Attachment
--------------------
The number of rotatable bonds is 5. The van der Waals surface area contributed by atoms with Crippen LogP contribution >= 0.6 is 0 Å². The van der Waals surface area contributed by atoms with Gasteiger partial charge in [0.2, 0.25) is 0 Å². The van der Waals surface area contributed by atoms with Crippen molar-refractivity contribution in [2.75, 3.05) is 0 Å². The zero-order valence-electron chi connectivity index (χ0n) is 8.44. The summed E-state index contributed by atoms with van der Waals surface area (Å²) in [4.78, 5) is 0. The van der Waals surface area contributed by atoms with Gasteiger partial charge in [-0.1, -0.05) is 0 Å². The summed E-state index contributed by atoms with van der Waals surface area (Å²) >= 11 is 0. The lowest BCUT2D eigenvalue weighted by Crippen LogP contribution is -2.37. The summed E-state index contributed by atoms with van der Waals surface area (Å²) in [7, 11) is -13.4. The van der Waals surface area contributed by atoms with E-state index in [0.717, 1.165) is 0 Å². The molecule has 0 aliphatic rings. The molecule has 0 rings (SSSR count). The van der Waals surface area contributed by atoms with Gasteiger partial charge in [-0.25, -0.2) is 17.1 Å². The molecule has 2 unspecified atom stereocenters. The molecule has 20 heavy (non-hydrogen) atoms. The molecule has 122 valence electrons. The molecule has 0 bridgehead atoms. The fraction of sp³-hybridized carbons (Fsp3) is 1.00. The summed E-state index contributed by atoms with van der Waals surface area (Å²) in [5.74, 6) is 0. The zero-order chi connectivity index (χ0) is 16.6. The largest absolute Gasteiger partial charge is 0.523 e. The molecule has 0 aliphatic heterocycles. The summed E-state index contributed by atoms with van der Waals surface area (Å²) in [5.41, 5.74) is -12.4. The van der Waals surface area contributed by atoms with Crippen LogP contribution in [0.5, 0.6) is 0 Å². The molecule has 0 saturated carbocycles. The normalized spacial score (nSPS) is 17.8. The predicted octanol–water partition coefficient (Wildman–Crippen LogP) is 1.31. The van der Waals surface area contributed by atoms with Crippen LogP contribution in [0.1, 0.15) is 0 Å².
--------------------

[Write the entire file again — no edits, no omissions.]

The number of rotatable bonds is 5. The van der Waals surface area contributed by atoms with Crippen LogP contribution >= 0.6 is 0 Å². The van der Waals surface area contributed by atoms with Gasteiger partial charge in [0.2, 0.25) is 0 Å². The van der Waals surface area contributed by atoms with Crippen molar-refractivity contribution in [2.75, 3.05) is 0 Å². The zero-order valence-electron chi connectivity index (χ0n) is 8.44. The summed E-state index contributed by atoms with van der Waals surface area (Å²) in [4.78, 5) is 0. The van der Waals surface area contributed by atoms with Gasteiger partial charge in [-0.1, -0.05) is 0 Å². The summed E-state index contributed by atoms with van der Waals surface area (Å²) >= 11 is 0. The lowest BCUT2D eigenvalue weighted by Crippen LogP contribution is -2.37. The summed E-state index contributed by atoms with van der Waals surface area (Å²) in [7, 11) is -13.4. The van der Waals surface area contributed by atoms with E-state index in [0.717, 1.165) is 0 Å². The molecule has 0 aliphatic rings. The molecule has 0 rings (SSSR count). The van der Waals surface area contributed by atoms with Gasteiger partial charge in [-0.25, -0.2) is 17.1 Å². The molecule has 2 unspecified atom stereocenters. The molecule has 20 heavy (non-hydrogen) atoms. The molecule has 122 valence electrons. The molecule has 0 bridgehead atoms. The fraction of sp³-hybridized carbons (Fsp3) is 1.00. The summed E-state index contributed by atoms with van der Waals surface area (Å²) in [5.74, 6) is 0. The zero-order chi connectivity index (χ0) is 16.6. The largest absolute Gasteiger partial charge is 0.523 e. The molecule has 0 aliphatic heterocycles. The summed E-state index contributed by atoms with van der Waals surface area (Å²) in [5.41, 5.74) is -12.4. The van der Waals surface area contributed by atoms with Crippen LogP contribution in [0.5, 0.6) is 0 Å². The molecule has 0 saturated carbocycles. The normalized spacial score (nSPS) is 17.8. The predicted octanol–water partition coefficient (Wildman–Crippen LogP) is 1.31. The van der Waals surface area contributed by atoms with Crippen LogP contribution in [0.1, 0.15) is 0 Å².